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Friday, Apr. 29, 2016

Murdering, robbing and $2 million

Saturday, November 15, 2008

One of the biggest most complex and compound problems facing any commanding officer of Fort Scott during the Civil War was the lack of troops to protect the millions of dollars worth of supplies at Fort Scott, protecting the supply trains going south to Fort Gibson and Fort Smith and to protect the loyal civilians who were being murdered and robbed within 20 miles of Fort Scott.

The following after action report by the commanding officer at Fort Scott addresses his attempt and frustration in the defense of Fort Scott on Nov.11, 1862, and is located on Pages 352-354 in Series I, Vol. 13 of the Official Records of the War of the Rebellion.

"Headquarters Fort Scott, Kan., Nov. 11, 1862.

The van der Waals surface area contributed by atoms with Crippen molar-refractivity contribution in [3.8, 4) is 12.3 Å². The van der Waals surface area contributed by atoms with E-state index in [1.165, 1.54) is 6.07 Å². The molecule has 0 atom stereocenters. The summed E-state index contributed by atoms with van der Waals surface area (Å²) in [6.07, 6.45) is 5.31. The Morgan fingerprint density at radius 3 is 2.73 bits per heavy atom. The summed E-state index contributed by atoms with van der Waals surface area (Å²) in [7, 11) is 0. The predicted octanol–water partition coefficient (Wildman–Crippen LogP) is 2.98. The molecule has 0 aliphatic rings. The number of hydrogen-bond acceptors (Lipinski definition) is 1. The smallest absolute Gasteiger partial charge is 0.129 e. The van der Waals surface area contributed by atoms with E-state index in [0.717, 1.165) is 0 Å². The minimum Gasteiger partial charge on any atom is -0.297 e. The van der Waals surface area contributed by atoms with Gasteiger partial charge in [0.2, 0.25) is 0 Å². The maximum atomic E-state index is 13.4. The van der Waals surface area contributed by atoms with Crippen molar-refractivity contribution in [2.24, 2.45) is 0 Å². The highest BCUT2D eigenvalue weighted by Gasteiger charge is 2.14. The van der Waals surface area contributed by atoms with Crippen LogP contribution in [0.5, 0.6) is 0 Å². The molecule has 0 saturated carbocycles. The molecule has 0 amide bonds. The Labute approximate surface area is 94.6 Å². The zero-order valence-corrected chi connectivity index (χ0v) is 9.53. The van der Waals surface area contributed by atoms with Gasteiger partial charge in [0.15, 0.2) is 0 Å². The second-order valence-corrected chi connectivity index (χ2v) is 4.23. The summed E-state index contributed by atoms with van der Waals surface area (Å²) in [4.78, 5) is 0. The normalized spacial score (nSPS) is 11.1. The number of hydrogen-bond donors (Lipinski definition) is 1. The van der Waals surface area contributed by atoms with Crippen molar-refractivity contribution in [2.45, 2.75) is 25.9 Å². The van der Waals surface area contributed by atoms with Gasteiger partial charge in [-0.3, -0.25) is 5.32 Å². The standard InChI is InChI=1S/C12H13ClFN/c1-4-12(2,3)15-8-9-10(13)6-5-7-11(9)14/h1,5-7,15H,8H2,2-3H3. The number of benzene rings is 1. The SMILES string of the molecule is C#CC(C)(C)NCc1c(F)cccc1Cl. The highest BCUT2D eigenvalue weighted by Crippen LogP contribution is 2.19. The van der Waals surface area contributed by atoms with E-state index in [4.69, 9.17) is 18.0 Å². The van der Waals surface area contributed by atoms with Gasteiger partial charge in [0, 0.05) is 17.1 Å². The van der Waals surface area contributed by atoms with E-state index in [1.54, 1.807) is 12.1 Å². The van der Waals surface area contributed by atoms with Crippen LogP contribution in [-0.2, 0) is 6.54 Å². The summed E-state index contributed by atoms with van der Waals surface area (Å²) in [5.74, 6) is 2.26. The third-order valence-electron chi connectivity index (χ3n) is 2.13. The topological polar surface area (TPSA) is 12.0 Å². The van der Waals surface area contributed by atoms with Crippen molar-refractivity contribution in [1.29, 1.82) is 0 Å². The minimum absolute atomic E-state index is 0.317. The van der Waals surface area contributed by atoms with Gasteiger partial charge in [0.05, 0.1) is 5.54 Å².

General: I have the honor to report that on the morning of the 6th instant, I received a dispatch from Capt. Breeden, dated Lamar, at 9 p.m. the night before, stating that he had been attacked by about an hour before by 400 men under Quantrill, that they were still fighting and asking for assistance. I immediately sent Capt. Conkey with 80 men and Capt. Coleman with 30 men, they leaving here at 4 o'clock a. m., Thursday morning. At 9 o'clock I learned that Capt. Morton's (supply) train was at Carthage the same night and being fearful that he would run right into the enemy, I dispatched a messenger to Capt. Conkey, stating the facts, and directing him to follow on and if necessary to fight his way through to the train. Capt. Conkey did follow on and got after the enemy and killed (one) of them and learned that the train had passed west in safety. On the night following, the train arrived here, having made a forced march. The next morning about 3 a.m. a messenger reached me stating that Livingston with 100 men was on Dry Wood (12 miles south east of Fort Scott), about two miles above Squire Redfield's, murdering and robbing and that he was working upstream. I immediately ordered Capt. Mefford to take 75 men and make for the crossing at Morris' Mill (on Drywood Creek), but owing to his men being very tired and his scouts worn down he did not get started until about 6 o'clock and in the mean time messengers continued to arrive with information of Livingston's movements, passing up the stream above Morris' Mill and the military crossing at Endicott's, so that be the time Mefford was ready he made direct for Cato and there struck his trail about one hour behind him and pursued him about 25 miles to Cow Creek and overtook him, making a running fight and wounding (one) of Livingston's men and recovering some prisoners. As his stock was badly used up and the enemy well mounted and scattered Capt. Mefford returned to this post and I am glad to say that he did as well as he could considering the condition of his horses. In the mean time I had dispatched a messenger to Capt. Conkey and Coleman, who had encamped at Morris', on the direct road to Carthage, to make for Sherwood and intercept them there. The messenger reached them in good time and they started for Sherwood, but as it grew dark before they reached that place and having no one in camp familiar with the country, they were obliged to encamp until next morning. The command then separated, Capt. Coleman on the south side of Spring River and Capt. Conkey on the north side and worked down toward Sherwood and Capt. Coleman being in the advance came upon the enemy and charged them, killing four or five and taking four prisoners, including the notorious Captain Baker, who was taken by Capt. Coleman himself.